Four years later, in 1939, the lot on the site of the Labbe Block (partially visible at center, far left) has gained neighbors.

July 2010. Close examination of the billboard shows that it is likely painted on a wall from the Labbe building, still pressed against its neighbor. If so, it is a final remnant.

but just maybe there is another...

The Case of the Missing Weather Vane

Stewart Holbrook, Northwest literary giant, wrote in his Down Portland By-Paths column in the Oregonian on October 30 1934:

"Folks who depended on the weather vane on top of the now demolished Labbe Building to tell them which way the wind lay are missing it. Most of them I judge, had no particular reason for wanting to know; just a habit.

It really was a swell vane. The spreadeagle which topped it was very lifelike. I discovered that when the building was torn down Antione Labbe* got the eagle and the vane. He tells me that after half a century the eagle, the arrow and the quadrant are all in excellent condition. He doesn't know whether or not it had been gilded since it was originally put in place, but the gold leaf is perfect.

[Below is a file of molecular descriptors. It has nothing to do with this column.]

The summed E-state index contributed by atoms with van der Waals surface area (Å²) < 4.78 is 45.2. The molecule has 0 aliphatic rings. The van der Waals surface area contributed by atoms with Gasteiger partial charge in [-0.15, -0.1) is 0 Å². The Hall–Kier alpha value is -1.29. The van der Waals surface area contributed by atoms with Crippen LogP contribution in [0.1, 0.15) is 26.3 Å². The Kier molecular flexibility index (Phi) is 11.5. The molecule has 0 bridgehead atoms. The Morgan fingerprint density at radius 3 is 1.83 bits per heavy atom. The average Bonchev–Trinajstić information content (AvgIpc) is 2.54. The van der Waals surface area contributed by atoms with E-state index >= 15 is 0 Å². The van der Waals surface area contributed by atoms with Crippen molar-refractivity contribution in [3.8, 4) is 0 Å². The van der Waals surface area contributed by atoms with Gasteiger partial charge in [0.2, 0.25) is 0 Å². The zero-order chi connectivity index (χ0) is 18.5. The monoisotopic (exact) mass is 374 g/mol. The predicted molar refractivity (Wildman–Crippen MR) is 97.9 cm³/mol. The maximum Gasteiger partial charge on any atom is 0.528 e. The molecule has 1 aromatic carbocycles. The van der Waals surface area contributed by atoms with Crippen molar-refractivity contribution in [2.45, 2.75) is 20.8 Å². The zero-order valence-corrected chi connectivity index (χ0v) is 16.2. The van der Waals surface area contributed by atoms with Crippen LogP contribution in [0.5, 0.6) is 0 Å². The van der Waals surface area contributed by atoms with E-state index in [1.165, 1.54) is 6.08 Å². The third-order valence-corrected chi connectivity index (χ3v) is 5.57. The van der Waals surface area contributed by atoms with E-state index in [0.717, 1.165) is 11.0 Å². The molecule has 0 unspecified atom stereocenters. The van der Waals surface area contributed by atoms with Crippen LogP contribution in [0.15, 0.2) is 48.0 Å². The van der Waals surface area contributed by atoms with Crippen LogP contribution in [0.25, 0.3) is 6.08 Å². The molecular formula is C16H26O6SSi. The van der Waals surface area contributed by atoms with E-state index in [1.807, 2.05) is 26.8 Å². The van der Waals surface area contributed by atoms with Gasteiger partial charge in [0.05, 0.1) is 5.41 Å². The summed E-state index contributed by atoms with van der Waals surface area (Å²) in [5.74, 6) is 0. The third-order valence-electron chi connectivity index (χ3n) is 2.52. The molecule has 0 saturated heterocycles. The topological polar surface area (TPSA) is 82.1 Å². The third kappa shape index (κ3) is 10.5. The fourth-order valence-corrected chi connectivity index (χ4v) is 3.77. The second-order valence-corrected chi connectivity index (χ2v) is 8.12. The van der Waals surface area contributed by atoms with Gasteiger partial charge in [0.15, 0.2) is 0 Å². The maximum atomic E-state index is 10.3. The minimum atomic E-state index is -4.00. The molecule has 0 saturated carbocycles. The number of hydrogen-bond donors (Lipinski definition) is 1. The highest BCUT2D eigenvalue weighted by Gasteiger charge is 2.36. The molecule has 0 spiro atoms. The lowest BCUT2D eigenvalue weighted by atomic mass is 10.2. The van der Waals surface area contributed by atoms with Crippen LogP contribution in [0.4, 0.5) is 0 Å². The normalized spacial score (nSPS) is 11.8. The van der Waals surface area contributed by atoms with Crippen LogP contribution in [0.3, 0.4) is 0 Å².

The old eagle must have served as a mark for sharpshooters at some time or other, for there are several holes in the bird, obviously made by rifle bullets.

The eagle has a wingspread of 3 feet, the arrow is 4 feet long, and the entire vane stands 6 feet high. I asked Mr. Labbe what he was going to do with it. He said he thought he'd put it on top of his house. Wants to do something with it and that's probably where it will wind up, to tell Mr. Labbe and his neighbors how she blows.
Until somebody puts another vane in the district where Labbe Building used to stand, there will be people, a lot of them, who will have to find something else to look at every day."

So where is it?

A check with the city directory of 1934 gave me Antione Labbe's address. I went there and asked the current owner about it. There is no sign of the vane on the property. Did it perish in a war time scrap drive, or perhaps is buried in someones garage? Does it top another building to this day? If anyone knows, or if there are any descendants of the Labbe brothers who would like to talk with me about this, or another story that I am currently working on that pertains to the brothers, my email address is the letter d followed by my last name

*(the second Antione Labbe).